Coming to terms with what we are doing to our public governance system–our structure of federal government that includes the federal and state governments–we would be well advised to better understand the U.S. constitution. In the NYT article, the reporter asserts that the constitution’s supremacy clause “ordinarily allows federal law to, in essence, trump a state law that conflicts with it.” Clint Bolick says that may not be the case, depending on “the strength of the state interest.” Both he and the reporter omit that the supremacy clause pertains only to the enumerated powers that the constitution gives to the federal government. It makes no sense to have enumerated powers if ANY federal law preempts a contravening state law. In the U.S. constitutional convention, King observed of the document, “the most numerous objects of legislation belong to the States. Those of the National Legislature were but few” (Madison, Notes, p. 398). Col. Mason stated in more general terms, “The United States will have a qualified sovereignty only. The individual States will retain a part of the Sovereignty” (Madison, Notes, p. 491). The question is thus whether the federal government has gone beyond its enumerated powers, because it is not supreme, or sovereign, in such extraneous domains that are reserved to the State governments.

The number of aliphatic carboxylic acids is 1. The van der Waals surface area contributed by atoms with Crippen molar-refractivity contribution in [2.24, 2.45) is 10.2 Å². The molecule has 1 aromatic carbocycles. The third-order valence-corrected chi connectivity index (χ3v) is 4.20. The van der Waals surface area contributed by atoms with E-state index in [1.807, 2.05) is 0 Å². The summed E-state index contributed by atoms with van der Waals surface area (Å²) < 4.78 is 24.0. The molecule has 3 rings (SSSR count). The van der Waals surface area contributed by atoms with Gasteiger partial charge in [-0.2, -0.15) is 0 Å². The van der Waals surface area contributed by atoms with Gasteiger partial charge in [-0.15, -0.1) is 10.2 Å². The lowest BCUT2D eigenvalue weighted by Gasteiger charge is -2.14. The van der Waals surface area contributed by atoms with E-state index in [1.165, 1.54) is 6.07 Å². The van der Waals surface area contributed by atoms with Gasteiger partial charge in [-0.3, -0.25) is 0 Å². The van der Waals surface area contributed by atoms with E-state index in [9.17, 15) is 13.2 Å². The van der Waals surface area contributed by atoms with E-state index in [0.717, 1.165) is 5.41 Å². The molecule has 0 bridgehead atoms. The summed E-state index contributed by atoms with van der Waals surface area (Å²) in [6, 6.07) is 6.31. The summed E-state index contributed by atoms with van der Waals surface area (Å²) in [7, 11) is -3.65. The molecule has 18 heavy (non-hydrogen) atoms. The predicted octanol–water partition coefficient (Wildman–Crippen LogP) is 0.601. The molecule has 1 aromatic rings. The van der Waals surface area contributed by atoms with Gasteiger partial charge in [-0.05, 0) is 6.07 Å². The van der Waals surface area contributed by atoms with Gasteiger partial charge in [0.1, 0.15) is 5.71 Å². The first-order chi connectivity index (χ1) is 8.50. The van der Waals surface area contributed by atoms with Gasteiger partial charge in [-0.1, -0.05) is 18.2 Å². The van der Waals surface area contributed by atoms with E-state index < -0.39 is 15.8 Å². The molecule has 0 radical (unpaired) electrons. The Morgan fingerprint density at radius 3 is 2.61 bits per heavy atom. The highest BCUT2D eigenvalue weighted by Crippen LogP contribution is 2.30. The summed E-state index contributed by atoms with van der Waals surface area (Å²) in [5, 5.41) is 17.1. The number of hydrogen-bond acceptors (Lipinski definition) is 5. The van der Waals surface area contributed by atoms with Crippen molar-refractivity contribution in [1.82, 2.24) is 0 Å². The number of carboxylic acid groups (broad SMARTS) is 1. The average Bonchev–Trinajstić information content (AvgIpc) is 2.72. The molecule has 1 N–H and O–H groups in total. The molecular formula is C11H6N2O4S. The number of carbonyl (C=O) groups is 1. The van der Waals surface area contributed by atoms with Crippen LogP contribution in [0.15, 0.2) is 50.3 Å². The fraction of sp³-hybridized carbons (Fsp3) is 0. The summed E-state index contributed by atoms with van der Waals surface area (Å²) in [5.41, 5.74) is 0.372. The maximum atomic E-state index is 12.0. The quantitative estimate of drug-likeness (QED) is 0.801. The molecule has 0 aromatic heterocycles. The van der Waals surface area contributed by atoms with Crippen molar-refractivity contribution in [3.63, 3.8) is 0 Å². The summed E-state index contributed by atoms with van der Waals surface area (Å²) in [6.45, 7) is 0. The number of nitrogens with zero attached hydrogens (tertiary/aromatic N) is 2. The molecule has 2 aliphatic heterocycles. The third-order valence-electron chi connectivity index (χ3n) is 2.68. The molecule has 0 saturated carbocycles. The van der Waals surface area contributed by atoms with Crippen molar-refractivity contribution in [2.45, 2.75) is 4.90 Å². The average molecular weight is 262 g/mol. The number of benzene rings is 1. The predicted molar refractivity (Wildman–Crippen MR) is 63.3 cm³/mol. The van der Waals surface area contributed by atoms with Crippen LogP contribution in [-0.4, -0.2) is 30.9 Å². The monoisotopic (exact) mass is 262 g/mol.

The danger of encroachments by the General Government was not much anticipated in the constitutional convention in 1787. The delegates tended to be too absorbed in their own context, tacitly presuming it would endure. Wilson, for example, “did not see the danger of the States being devoured by the National Government. On the contrary, he wished to keep them from devouring the national Government” (Madison’s Notes, p. 85). This lapse is reflected in the document itself, and our parents and grandparents have extentuated the imbalance. For instance, the direct agency of the State legislatures in the federal government through the U.S. Senate–which the founders assumed would enable the State governments to protect themselves and prevent any encroachments from the general government–was compromised by the amendment mandating popular election in place of legislative appointment. As a second example, the umpire of such questions is the Supreme Court, which is a branch of one of the sides (i.e., the federal government). In the convention, Rutlidge said, “If the Supreme Court is to judge between the U.S. and particular States, this alone is an insurperable objection” (Madison, Notes, p. 537). The other delegates should have listened to him and arranged for rotating State Supreme Court Justices to sit on the U.S. Supreme Court. Otherwise, such an inherent structural conflict of interests, along with amendments that have inadvertantly removed some vital cards from our house of cards, evinces the sort of inattentiveness that I submit has compromised the viability of our system of public governance. As Rutlidge warned his colleagues, “As we are laying the foundation for a great empire, we ought to take a permanent view of the subject and not look at the present moment only” (Madison, Notes, p. 551). Similarly, Wilson said, “We should consider that we are providing a Constitution for future generations, and not merely for the peculiar circumstances of the moment” (Madison, Notes, p. 376). Unfortunately, they, and we, and those inbetween us, have failed miserably to follow this advice. Instead, vested interests and serial obsessions on particular titilating issues of the day have monopolized attention. What can be said of a people and its leaders who focus only on the moment? I must admit wondering whether we deserve to succeed.